Ultimately, Yates irritates his guests mainly in order to entertain his listeners, and indeed himself. If he's rebelling against anything, his targets seem as wilfully random of those of Marlon Brando's outlaw biker in the film The Wild One: "Whadda you got?"
In contrast, former president Mary McAleese's appearance on Today with Sean O'Rourke (RTÉ Radio 1, weekdays) feels truly revolutionary. McAleese's discussion of the sadistic physical abuse her brother Clem suffered at the hands of paedophile priest Malachy Finnegan garners much coverage subsequently, as does her dim view of the Catholic hierarchy. But the tone of the interview is just as memorable, with the normally unflappable O'Rourke sounding thrown by his guest's palpable fury at clerical iniquities.
When McAleese condemns homophobia in the church, such as so-called gay conversion therapy courses, O'Rourke sounds surprised
Early on, the host suggests that even McAleese’s supporters have been “taken aback by the strength of the language” she had used about the church. “Like, for example?” McAleese shoots back, by way of reminding the presenter of her legal background.
This jousting continues throughout. O'Rourke wonders if his guest's strong statements befit a former president, and receives a curt response: "Have you seen a book anywhere, 'Phrases that are appropriate for ex-presidents'?" When McAleese condemns homophobia in the church, such as so-called gay conversion therapy courses, O'Rourke sounds surprised. "That's not what the Catholic Church teaches, surely?" he asks. "Yes, unfortunately. Get with what's going on here," is the impatient response.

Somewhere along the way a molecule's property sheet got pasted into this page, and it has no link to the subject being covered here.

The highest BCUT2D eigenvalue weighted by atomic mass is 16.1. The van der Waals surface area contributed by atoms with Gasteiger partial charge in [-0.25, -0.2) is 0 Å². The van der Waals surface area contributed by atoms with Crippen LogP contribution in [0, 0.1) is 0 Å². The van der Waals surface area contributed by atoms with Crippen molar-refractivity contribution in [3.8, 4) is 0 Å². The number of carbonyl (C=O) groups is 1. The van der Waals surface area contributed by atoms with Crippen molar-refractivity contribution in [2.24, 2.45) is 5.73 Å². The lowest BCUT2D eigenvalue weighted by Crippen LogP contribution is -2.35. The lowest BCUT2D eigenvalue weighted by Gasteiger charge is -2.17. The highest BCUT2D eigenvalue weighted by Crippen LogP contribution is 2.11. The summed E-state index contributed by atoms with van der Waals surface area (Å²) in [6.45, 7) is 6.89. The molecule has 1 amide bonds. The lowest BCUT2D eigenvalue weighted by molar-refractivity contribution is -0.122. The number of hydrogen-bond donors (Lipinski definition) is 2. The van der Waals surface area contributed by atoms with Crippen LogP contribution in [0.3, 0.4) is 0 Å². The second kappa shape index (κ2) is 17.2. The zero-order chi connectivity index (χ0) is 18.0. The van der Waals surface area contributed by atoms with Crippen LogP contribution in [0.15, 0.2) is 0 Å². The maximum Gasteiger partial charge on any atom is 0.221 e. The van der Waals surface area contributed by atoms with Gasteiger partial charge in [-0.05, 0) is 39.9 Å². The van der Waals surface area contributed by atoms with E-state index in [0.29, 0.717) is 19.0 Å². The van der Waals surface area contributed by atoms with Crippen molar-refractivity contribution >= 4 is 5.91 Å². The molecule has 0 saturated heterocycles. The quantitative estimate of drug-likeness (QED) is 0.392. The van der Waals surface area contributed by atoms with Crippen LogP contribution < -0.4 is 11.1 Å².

McAleese is not so much irritated with O’Rourke as incandescent with rage at the institutional church, which she describes “a primary carrier of the virus of misogyny, homophobia and anti-Semitism”, with “an underpinning determination that women will always be second class”. It’s a stunning broadside, but also nuanced and thoughtful, epitomised by her (still unresolved) views on the forthcoming repeal referendum: “As someone who did support the Eighth Amendment, I’m disappointed with the way its been rolled out.”
Her faith remains strong, however. When a listener asks if she would consider converting to the Anglican church, she replies, “Why would I bother?” But her interview sounds like a call to arms. McAleese is against what she sees as an oppressive culture of silence and fear in her church, but equally believes in “the great value of the Christian commandment to love to one another”.
Now there’s a rebel with a cause.
Radio Moment of the Week: Russian to conclusions
As the row between Britain and Russia grows, Sean Moncrieff (Newstalk, weekdays) interviews journalist John Sweeney about his experiences in Russia filming a BBC documentary about Kremlin tactics to discredit the opposition. The bullish Sweeney tells Moncrieff how he was followed, brought to a police station and targeted by pro-Kremlin media. But it's the reaction to the piece that's really striking.
“This always happens, every time we talk about Russia,” says Moncrieff, “and it’s almost suspicious. There’s a slew of ‘this is propaganda against poor Russia’ type communications.” The host reads from tweets and texts that call him “a vessel for anti-Russian propaganda” and claim his guest is part of an “orchestrated” move against Putin’s regime. Moncrieff is dismissive. “If you’ve got evidence that John Sweeney has been somehow turned by British intelligence or some other murky force, please send it on. And by evidence, I don’t mean you watched an edition of Russia Today.”